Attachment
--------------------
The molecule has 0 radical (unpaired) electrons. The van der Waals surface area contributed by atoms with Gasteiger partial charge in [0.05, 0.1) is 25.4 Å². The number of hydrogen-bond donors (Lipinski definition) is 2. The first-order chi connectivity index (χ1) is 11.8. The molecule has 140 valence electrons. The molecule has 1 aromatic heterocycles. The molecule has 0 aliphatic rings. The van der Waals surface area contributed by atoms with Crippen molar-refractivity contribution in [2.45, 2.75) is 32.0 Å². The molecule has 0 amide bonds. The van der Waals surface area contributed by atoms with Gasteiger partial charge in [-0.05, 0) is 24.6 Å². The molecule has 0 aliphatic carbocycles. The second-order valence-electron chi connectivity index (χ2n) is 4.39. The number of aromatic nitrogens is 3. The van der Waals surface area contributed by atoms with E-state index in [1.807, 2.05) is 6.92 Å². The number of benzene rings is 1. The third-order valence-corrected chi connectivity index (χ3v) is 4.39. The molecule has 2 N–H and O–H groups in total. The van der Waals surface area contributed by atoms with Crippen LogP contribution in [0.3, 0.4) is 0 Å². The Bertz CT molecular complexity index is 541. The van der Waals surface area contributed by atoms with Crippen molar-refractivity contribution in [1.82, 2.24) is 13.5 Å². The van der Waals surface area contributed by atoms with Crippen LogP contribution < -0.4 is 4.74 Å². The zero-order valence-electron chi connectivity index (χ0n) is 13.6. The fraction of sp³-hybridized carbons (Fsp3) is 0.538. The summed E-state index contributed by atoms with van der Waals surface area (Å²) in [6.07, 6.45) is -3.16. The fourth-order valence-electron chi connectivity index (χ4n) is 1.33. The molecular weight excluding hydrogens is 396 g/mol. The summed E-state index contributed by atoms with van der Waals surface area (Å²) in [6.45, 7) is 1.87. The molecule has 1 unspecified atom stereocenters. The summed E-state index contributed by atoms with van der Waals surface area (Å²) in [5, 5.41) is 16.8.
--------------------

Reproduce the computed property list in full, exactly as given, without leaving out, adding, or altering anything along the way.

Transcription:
The molecule has 0 radical (unpaired) electrons. The van der Waals surface area contributed by atoms with Gasteiger partial charge in [0.05, 0.1) is 25.4 Å². The number of hydrogen-bond donors (Lipinski definition) is 2. The first-order chi connectivity index (χ1) is 11.8. The molecule has 140 valence electrons. The molecule has 1 aromatic heterocycles. The molecule has 0 aliphatic rings. The van der Waals surface area contributed by atoms with Crippen molar-refractivity contribution in [2.45, 2.75) is 32.0 Å². The molecule has 0 amide bonds. The van der Waals surface area contributed by atoms with Gasteiger partial charge in [-0.05, 0) is 24.6 Å². The molecule has 0 aliphatic carbocycles. The second-order valence-electron chi connectivity index (χ2n) is 4.39. The number of aromatic nitrogens is 3. The van der Waals surface area contributed by atoms with E-state index in [1.807, 2.05) is 6.92 Å². The number of benzene rings is 1. The third-order valence-corrected chi connectivity index (χ3v) is 4.39. The molecule has 2 N–H and O–H groups in total. The van der Waals surface area contributed by atoms with Crippen LogP contribution in [0.3, 0.4) is 0 Å². The Bertz CT molecular complexity index is 541. The van der Waals surface area contributed by atoms with Crippen molar-refractivity contribution in [1.82, 2.24) is 13.5 Å². The van der Waals surface area contributed by atoms with Crippen LogP contribution < -0.4 is 4.74 Å². The zero-order valence-electron chi connectivity index (χ0n) is 13.6. The fraction of sp³-hybridized carbons (Fsp3) is 0.538. The summed E-state index contributed by atoms with van der Waals surface area (Å²) in [6.07, 6.45) is -3.16. The fourth-order valence-electron chi connectivity index (χ4n) is 1.33. The molecular weight excluding hydrogens is 396 g/mol. The summed E-state index contributed by atoms with van der Waals surface area (Å²) in [6.45, 7) is 1.87. The molecule has 1 unspecified atom stereocenters. The summed E-state index contributed by atoms with van der Waals surface area (Å²) in [5, 5.41) is 16.8.